We are constantly bombarded with messages that tell us how many people have a disease, or are at risk, or will get one disease or another.  It is good business for the charity and for the medical-pharmaceutical industry as well.  The Boards of Directors of many health charities are well populated with pharmaceutical, medical and research representatives; all having vested interests that would be seriously impacted if a cure were miraculously found.  To illustrate this fact, about 14 years ago, a relatively small research grant was given by the American Diabetes Association to a company who was developing and perfecting a non-invasive blood glucose monitor that would eliminate the need for finger pricking, glucose meters and meter testing strips.  We were told by Richard Kahn, PhD, the Research and Scientific Executive, that a prototype had already been built and that a small device for patient use was just around the corner.  Unfortunately, we never got to the corner, because shortly thereafter, the American Diabetes Association's Board of Directors approved a policy forbidding the awarding of any research grants for the development of diabetes equipment and supplies.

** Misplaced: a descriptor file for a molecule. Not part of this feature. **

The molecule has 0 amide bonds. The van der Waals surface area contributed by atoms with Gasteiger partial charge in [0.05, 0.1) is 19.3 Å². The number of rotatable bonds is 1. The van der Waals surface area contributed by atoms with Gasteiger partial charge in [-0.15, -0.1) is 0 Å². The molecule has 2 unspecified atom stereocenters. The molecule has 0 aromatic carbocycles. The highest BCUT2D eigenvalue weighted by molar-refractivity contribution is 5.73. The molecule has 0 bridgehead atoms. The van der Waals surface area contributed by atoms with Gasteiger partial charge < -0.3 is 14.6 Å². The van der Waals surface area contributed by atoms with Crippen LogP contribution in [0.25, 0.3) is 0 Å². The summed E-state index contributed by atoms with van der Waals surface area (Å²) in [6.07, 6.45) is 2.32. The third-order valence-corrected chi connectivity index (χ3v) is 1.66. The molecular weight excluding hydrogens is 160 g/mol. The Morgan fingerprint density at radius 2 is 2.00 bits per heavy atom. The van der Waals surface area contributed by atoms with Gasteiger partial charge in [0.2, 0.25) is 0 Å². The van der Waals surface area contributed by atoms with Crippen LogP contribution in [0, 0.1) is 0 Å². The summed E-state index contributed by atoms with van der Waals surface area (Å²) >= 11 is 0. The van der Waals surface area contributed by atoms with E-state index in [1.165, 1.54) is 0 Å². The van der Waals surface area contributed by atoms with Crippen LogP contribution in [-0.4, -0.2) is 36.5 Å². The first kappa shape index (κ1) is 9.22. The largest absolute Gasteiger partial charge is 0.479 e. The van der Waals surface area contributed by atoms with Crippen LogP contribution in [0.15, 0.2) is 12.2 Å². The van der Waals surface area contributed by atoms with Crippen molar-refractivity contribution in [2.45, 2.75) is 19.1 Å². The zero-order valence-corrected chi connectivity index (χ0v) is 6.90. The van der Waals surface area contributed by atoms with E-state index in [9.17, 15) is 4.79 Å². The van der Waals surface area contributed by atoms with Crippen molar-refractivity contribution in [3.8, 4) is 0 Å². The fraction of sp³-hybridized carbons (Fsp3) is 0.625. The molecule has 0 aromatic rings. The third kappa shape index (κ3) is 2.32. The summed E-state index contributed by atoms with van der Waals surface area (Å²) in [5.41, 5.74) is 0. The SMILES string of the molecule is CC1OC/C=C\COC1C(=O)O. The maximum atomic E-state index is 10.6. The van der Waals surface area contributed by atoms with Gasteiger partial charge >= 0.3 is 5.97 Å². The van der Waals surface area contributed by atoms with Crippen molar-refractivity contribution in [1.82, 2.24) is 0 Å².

Federal, State and Local tax monies, in the form of grants and purchase of service agreements, are being used to provide many, and in some cases nearly all the meaningful direct services to persons with the diseases our major health and disease charities purport to represent.  Yet, the national health charities continue to appeal for more and more funds.  Although the National Institutes of Health (NIH)9 actually conducts the bulk of the medical research, slick charity PR and pronouncements take the credit for what we taxpayers and the government actually support.

Each year we are inundated with a plethora of Walks, Rides, Golf tournaments, Swims, Marathons, Black Tie Dinners, Concerts, Telethons and other glitzy events; one of newest varieties being sponsoring week long trips to extremely expensive resort locations to "raise funds".  We are told of the tremendous sums of money raised in gross dollars, but never how much was actually available to provide the basic services to people after all the direct and indirect expenses were paid .i.e the net dollars.  Most people would be shocked to learn that only 30Ę or less of each dollar raised remains after expenses to provide direct services.10,11